Most Landgrave product is purchased by designers and built to order before being imported. No Landgrave product is warehoused in Texas.

Woodard’s wrought-iron furniture is manufactured in Owosso. The majority of parts are U.S.-made, with a few sourced from China. Extruded-aluminum parts are sourced from China for assembly in Michigan. Woven goods from China are warehoused in Owosso, where cushions are made for that furniture and all Woodard-brand metal furniture.

Cushions for the Whitecraft line, which is warehoused in Texas, are made in North Carolina.

When pressed, Woodard’s chief tastemaker confesses that he looks to others to carry out his design ideas. “I can’t draw to save my life,” Herren says.

Woodard currently employs no designers. A product designer from the Craftmade-Litex side recently expressed interest in tackling outdoor furniture, Herren says, and a couple of his designs advanced to the prototyping stage. One is expected to make it into the Woodward catalog.

Woodard’s last full-time designer left the company last year to join Pottery Barn Kids. Like many furniture companies, Woodard relies heavily on independent designers.

Atlas Dining designed by John Caldwell.

“We’re constantly being approached by designers,” Herren says. “John Caldwell has been designing for Woodard forever. Last year we came out with his Atlas design. The sales have just gone astronomical. It’s been extremely successful.”

Other independent designers in the Woodard stable include Mark Pickett and Karl Mueller. “We don’t have a need right now for full-time designers,” Herren says.

The Philippine factory that produces the Whitecraft line has a staff designer. Eight new collections are under development, he says.

Woodard’s top-quality furniture is complemented by a container program that offers dealers a single source for a good-better-best lineup, according to Herren. The container business has grown to the point where the company had to restrict the number of container orders available to ship before the Chinese New Year. Dealers had to commit early, Herren says, to be assured of product shipping before the holiday break.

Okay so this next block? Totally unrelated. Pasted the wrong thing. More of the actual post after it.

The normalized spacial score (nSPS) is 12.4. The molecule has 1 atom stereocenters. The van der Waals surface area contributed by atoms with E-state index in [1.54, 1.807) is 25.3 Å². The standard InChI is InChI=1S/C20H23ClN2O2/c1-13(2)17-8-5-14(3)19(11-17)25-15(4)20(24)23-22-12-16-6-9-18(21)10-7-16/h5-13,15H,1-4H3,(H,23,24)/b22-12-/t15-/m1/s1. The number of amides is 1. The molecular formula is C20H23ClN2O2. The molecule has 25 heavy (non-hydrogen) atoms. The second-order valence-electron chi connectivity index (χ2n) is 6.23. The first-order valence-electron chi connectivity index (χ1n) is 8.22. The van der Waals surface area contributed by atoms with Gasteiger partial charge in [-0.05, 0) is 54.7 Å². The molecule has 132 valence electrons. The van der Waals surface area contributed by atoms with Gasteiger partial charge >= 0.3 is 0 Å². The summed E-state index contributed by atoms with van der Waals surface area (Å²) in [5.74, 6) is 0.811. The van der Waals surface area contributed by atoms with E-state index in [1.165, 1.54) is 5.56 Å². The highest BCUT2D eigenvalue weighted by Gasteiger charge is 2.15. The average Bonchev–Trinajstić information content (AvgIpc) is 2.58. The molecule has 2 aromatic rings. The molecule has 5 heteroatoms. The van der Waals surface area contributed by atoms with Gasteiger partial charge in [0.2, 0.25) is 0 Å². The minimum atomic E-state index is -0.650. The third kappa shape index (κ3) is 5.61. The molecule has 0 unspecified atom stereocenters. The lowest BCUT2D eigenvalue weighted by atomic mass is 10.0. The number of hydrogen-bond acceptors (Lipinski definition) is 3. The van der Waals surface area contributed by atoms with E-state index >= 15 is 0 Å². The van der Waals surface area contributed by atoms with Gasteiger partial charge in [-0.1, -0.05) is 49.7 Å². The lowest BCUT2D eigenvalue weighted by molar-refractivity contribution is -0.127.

“This was the first year we had done that,” he says, “and so far it has worked out very well.”

As 2014 came to a close, Herren was finalizing fabric choices for the 2015 swatch book and considering ways to improve Woodard’s catalog.

“We got a lot of feedback this year, and it was not all good,” he says. “Our catalog is so thick, it’s getting a little hard to use.”

Casa Dining.

Woodard’s management team went back to its customers, asking what they thought was necessary to be in the catalog and what might be eliminated. The website, which is being revised, is undergoing a similar examination. Herren explains, “We’re asking people, ‘What do you need to see, and what don’t you need to see?’”

The hospitality and contract markets account for about 15 percent of sales, and the Owosso factory has been busy satisfying orders from a rapidly-growing recreation company called Topgolf. Think of it as an upscale, high-tech driving range, with family-oriented amenities including food, drink and activities for kids.

Topgolf, Herren says, “specified a sectional and a bar stool from us. Unbelievable amounts of furniture. The factory is making it on a daily basis and shipping it out.”

Herren trained as an industrial engineer and backed into the furniture business when, in the 1980s, he fled Chicago’s chilly winters to move to Florida, where his parents had relocated. He took a job handling inventory control for a company that made aluminum furniture and sold wicker and rattan indoor furnishings made by Whitecraft. Whitecraft at that time produced only indoor furniture.

Whitecraft eventually hired Herren, where he was in charge of customer service for 16 years. One day, owner Manuel Dizon charged Herren with hiring a new showroom designer. But Herren had another idea; he nominated himself for the job.

Come and look at my house, Herren told his boss. “If you don’t like it, I’ll go find a designer.” Dizon came over the next day. “He spent about an hour looking around,” Herren recalls. “And that was how I started doing the showroom and fabrics.”

Herren put in another 10 years with Whitecraft before Woodard purchased the company. As far as Herren’s concerned, it’s all good.

“I am perfectly fine with this,” he says. “I enjoy the people I work with and what I do. I couldn’t ask for a better company to work for.”

1949 Woodard – Chantilly Rose wrought-iron furniture print ad.
1957 Woodard – Chantilly Rose (updated) wrought-iron table and chair ad.
1961 Woodard – Trianon wrought-iron group print ad.
1962 Woodard – Mayfield wrought-iron furniture print ad.